Columnist examines cheating in school – college and otherwise

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Columnist examines cheating in school – college and otherwise

Paige Ruder, Columnist

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I could cheat.

This is what I thought as I took the ACT, proctor on the other side of the room and a prime opportunity to go back in the test and fix answers. But I didn’t, because I wanted to get into college fairly and know that I had gotten in based on my own merits, and I had hoped that everyone else had the same standards. However, the recent college admission scandals has left me disappointed.

For those out of the loop, there’s been a major shakeup in the world of college admissions. Last Tuesday, parents nationwide were prosecuted for essentially bribing their kids’ way into top institutions such as Yale, University of Southern California and Stanford. As a result, colleges all over the nation are under investigation as they rescind the admission of accused students.

Students cheat all the time. It’s masked as an we’re-all-in-this-together, fight-the-man dynamic where it’s “ok” to cheat because everyone’s stressed. But, even though the people engaging in cheating may benefit, those who truly deserve recognition, who work hard and get good grades without cheating, get snubbed.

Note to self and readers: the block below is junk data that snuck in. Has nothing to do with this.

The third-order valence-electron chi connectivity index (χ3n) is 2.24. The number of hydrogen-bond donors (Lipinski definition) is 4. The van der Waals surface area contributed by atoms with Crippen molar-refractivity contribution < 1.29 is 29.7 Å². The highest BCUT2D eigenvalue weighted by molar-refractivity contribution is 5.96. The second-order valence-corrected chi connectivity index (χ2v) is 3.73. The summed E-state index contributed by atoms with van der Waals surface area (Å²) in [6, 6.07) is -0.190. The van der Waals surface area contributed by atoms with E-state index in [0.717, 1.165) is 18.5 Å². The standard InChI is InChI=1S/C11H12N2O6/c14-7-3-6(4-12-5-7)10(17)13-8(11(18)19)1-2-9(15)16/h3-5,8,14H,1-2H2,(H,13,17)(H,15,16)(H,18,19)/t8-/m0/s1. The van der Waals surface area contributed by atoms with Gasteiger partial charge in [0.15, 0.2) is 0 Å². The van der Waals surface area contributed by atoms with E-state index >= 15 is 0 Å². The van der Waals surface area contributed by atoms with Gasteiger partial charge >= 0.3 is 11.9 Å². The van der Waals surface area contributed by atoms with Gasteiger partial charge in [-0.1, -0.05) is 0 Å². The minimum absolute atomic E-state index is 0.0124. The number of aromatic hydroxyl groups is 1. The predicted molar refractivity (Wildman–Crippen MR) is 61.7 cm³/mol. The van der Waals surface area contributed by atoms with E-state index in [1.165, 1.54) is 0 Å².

Everyone has these urges. The pressure to get ahead is real in affluent communities where students have an edge. And the funny thing is, the cases of extreme cheating, the kind that has been highlighted recently in the news, aren’t being done by those who need the advantage. The kids who already have that edge are the ones doing it.

Such is the case in Prosper. We can’t pretend that we don’t have it good, and yes, with a better school system comes harder rigor, but we have the tools to help us. We have some of the best teachers in the state. We have top-of-the-line facilities, and a dedicated faculty. In the same way that students of millionaires cheating is a disadvantage to us, our cheating is a disadvantage to others. Some schools don’t have the same privileges as we do, so the unlevel playing field is exacerbated by dishonest practices. There’s no need to cheat; we’re already blessed with enough resources to help us succeed, and if we don’t, we have no one to blame but ourselves.